Homeopathy Papers

La Curación (The Healing)

Last modified on December 18th, 2017

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Luis Detinis
Written by Luis Detinis

Dr. Louis Detinis shares the wisdom of great healers and metaphysicians about how people heal.

The theme of healing is so comprehensive in homeopathy that it includes the diagnosis: we speak of diagnosis-therapy. If we diagnose in the patient Calcarea Carbónica, then the treatment will be Calcarea Carbónica.

For Hahnemann, healing means restoring health (aphorism 1 of the Organon). This concept of healing is framed within Vitalism. Vitalism, even before Hippocrates, considers that healing is achieved by restoring health in opposition to Mechanism or Organicism, a philosophical movement promoted by Galen, which holds that healing is achieved by combating the symptoms: antipyretics for fever, analgesics for pain, astringents for diarrhea, etc. At present, organicism also includes reparative therapeutics such as transplants or organ replacement.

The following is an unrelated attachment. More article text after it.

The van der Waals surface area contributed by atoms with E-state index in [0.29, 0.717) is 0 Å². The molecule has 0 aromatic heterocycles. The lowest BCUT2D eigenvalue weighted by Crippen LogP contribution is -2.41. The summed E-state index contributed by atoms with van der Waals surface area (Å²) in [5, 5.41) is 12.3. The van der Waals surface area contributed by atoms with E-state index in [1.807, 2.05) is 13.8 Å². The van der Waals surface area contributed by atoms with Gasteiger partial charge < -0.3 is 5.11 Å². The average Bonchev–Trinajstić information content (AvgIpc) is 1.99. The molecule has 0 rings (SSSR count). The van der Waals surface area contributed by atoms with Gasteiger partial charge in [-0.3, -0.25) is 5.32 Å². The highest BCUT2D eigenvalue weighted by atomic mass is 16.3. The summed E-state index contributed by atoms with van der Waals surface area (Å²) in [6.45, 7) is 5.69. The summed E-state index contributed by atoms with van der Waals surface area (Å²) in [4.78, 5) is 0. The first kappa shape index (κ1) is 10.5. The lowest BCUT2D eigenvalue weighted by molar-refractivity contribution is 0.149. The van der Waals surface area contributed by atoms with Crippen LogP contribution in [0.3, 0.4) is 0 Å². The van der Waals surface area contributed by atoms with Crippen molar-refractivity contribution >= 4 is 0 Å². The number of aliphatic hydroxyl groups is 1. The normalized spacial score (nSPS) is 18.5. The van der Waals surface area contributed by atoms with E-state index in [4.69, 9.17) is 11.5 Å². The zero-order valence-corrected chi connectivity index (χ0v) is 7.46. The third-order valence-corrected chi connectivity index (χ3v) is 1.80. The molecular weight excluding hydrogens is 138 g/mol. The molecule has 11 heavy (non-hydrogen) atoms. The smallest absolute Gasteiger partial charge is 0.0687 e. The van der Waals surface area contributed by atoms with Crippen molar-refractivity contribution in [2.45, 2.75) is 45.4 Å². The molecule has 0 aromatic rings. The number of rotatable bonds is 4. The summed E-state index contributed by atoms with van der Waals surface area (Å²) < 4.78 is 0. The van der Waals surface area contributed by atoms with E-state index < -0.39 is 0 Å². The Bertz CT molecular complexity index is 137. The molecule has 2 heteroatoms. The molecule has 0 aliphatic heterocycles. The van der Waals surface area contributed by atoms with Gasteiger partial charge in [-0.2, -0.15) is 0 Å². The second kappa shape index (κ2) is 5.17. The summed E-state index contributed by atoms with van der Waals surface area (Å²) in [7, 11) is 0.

In aphorism 2, Hahnemann points out that healing should proceed in a rapid, gentle, and durable way. It should be clarified here that in some translations of the Organon the word “permanent” is misused instead of “durable”. Both words come with a different conceptual content. Permanent means definitive, immutable, in such a way that the patient once cured should not require a new treatment until his natural death. In contrast, the word durable suggests the possibility of getting sick again at some point in life. These conceptual differences serve to consider the depth that is achieved with homeopathic treatment and whether the susceptibility towards getting sick has been cured. In the same paragraph, Hahnemann speaks of destroying the disease. Perhaps this is not an adequate term, since it does neither correspond to Vitalism nor to the spirit that arises from the whole of Hahnemann’s work.

Aphorism 3 deals with the technique of homeopathic treatment and points out the importance of knowing the obstacles to healing at the end. With regard to obstacles, being far advanced of his time, he refers to the so-called risk factors in aphorism 77: a poor diet, our sedentary lifestyle and stress. And although for Hahnemann, the symptoms produced by these factors are not caused by true chronic diseases, they are of great importance, as healing cannot be achieved  without their removal.